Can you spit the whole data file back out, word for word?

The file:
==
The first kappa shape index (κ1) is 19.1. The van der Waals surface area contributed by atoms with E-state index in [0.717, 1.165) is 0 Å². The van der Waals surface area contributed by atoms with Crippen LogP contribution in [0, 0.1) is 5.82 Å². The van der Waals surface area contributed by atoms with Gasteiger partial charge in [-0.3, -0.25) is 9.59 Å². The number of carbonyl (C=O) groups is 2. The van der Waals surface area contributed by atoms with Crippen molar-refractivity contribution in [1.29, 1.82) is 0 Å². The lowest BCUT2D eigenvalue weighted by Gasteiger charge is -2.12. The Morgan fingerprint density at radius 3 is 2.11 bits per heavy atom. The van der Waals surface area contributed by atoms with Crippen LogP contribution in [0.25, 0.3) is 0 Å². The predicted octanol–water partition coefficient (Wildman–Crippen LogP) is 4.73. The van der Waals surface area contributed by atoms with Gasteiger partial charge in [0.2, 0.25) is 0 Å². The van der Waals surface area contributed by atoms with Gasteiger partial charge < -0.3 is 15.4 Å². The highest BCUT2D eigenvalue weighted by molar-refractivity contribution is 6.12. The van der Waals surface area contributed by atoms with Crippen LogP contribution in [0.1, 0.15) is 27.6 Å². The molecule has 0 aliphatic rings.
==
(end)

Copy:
The first kappa shape index (κ1) is 19.1. The van der Waals surface area contributed by atoms with E-state index in [0.717, 1.165) is 0 Å². The van der Waals surface area contributed by atoms with Crippen LogP contribution in [0, 0.1) is 5.82 Å². The van der Waals surface area contributed by atoms with Gasteiger partial charge in [-0.3, -0.25) is 9.59 Å². The number of carbonyl (C=O) groups is 2. The van der Waals surface area contributed by atoms with Crippen molar-refractivity contribution in [1.29, 1.82) is 0 Å². The lowest BCUT2D eigenvalue weighted by Gasteiger charge is -2.12. The Morgan fingerprint density at radius 3 is 2.11 bits per heavy atom. The van der Waals surface area contributed by atoms with Crippen LogP contribution in [0.25, 0.3) is 0 Å². The predicted octanol–water partition coefficient (Wildman–Crippen LogP) is 4.73. The van der Waals surface area contributed by atoms with Gasteiger partial charge in [0.2, 0.25) is 0 Å². The van der Waals surface area contributed by atoms with Gasteiger partial charge < -0.3 is 15.4 Å². The highest BCUT2D eigenvalue weighted by molar-refractivity contribution is 6.12. The van der Waals surface area contributed by atoms with Crippen LogP contribution in [0.1, 0.15) is 27.6 Å². The molecule has 0 aliphatic rings.